• Serve your korma with basmati rice – Michelle suggests cooking at a 1:1.5 rice to water ratio, and to cook for around 17-18 minutes.

Spice of the week

CASSIA BARK
I had never heard of cassia bark before our cooking class. I learned that it is very similar to cinnamon, but milder in flavour. It is often used over cinnamon thanks to its superior affordability.

From what I learned from my internet research, there are two main types of cinnamon – Ceylon cinnamon and cassia cinnamon. Ceylon cinnamon, native to Sri Lanka, is also known as “true cinnamon.” Cassia cinnamon is what we typically buy and use in North America. Unless you can verify the source of your ground cinnamon, there is a good chance you are using cassia.

So special thanks to Michelle for a fun and memorable day of cooking! John and I learned a lot and left with our appetites more than satisfied. The chicken korma recipe has already become a staple in our home, and I know the others are sure to follow!

Bon appetit,

Julie

Interested in viewing the first part of the Indian Cooking Class series? Click below:
Garam Masala Spice Blend and Indian Cooking Class

Click here to view the printable Word version of the recipe:
Chicken Korma

________________________________________________________________________

Chicken Korma

By Michelle Peters-Jones

 

Almond paste: 

¼ cup almonds

½ cup boiling water

Korma: 

1 kilo skinless, boneless chicken thighs (about 8 – 12)

1 tablespoon neutral oil

4 – 5 whole cloves

1 inch piece cassia bark or cinnamon

4 – 5 whole green cardamom pods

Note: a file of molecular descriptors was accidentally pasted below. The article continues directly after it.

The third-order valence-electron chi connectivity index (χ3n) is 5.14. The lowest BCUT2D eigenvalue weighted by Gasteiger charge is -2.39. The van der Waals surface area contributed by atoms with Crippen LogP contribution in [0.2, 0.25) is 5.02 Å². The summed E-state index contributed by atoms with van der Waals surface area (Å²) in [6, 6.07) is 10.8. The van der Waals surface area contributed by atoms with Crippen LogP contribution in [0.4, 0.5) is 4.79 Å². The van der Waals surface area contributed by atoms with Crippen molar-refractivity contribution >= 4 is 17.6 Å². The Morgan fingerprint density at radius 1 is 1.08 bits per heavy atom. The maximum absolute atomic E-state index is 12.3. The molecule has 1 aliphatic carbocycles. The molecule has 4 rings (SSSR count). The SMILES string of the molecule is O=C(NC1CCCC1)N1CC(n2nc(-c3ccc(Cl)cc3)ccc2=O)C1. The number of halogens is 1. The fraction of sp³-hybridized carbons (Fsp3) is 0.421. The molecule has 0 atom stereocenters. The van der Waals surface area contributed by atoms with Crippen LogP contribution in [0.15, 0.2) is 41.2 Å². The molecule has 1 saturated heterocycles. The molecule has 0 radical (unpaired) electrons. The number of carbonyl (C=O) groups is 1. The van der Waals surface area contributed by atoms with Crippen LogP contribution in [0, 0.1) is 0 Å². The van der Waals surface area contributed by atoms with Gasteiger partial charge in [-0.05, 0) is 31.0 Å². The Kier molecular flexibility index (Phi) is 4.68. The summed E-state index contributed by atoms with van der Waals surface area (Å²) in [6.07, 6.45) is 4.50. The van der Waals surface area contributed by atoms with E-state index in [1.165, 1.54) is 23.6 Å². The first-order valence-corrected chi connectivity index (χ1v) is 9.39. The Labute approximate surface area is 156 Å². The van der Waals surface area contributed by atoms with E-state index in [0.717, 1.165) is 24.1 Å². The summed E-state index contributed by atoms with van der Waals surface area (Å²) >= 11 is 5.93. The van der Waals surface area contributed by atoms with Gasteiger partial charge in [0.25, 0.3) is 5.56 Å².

1 medium onion, finely diced

2 garlic cloves, crushed

1 inch piece of ginger, grated

1 teaspoon garam masala

½ teaspoon ground cumin

½ teaspoon mild chili powder

1 tablespoon tomato paste

¼ cup hot chicken stock or water

Salt and pepper to taste

¼ cup whipping cream

Small handful fresh cilantro, to garnish

Method: 

1. Make the almond paste. Soak the almonds in the boiling water for about 15 – 20 minutes. Place almonds with water in a powerful blender and blend to a fine paste and keep aside.

2.  Meanwhile, cut the chicken thighs into bite-sized pieces and keep aside.

3.  Heat the oil in a heavy based pan, and add the cloves, cassia or cinnamon and cardamom. Fry for a  minute, until the spices are fragrant, then add the diced onion. Fry the onion on a medium high heat, until beginning to go golden around the edges.

4. Add the garlic and ginger. Fry together for an additional 30 seconds. Add the spices to the onion mixture. Fry for another 30 seconds, then add the tomato paste. Fry everything together until it cooks into a thick, sticky mass. Season with a little salt.

5. Add the stock to the pan, and the chicken thighs. Cover the pan and cook for about 15 minutes until the chicken is cooked through.

6. Add 3 – 4 tablespoons of the almond paste (keep the remaining paste for other uses) and the cream to the sauce, and cook on a gentle heat until the sauce is thick and creamy. Season to taste with the salt and pepper and garnish with fresh cilantro leaves before serving.

Serve with basmati rice.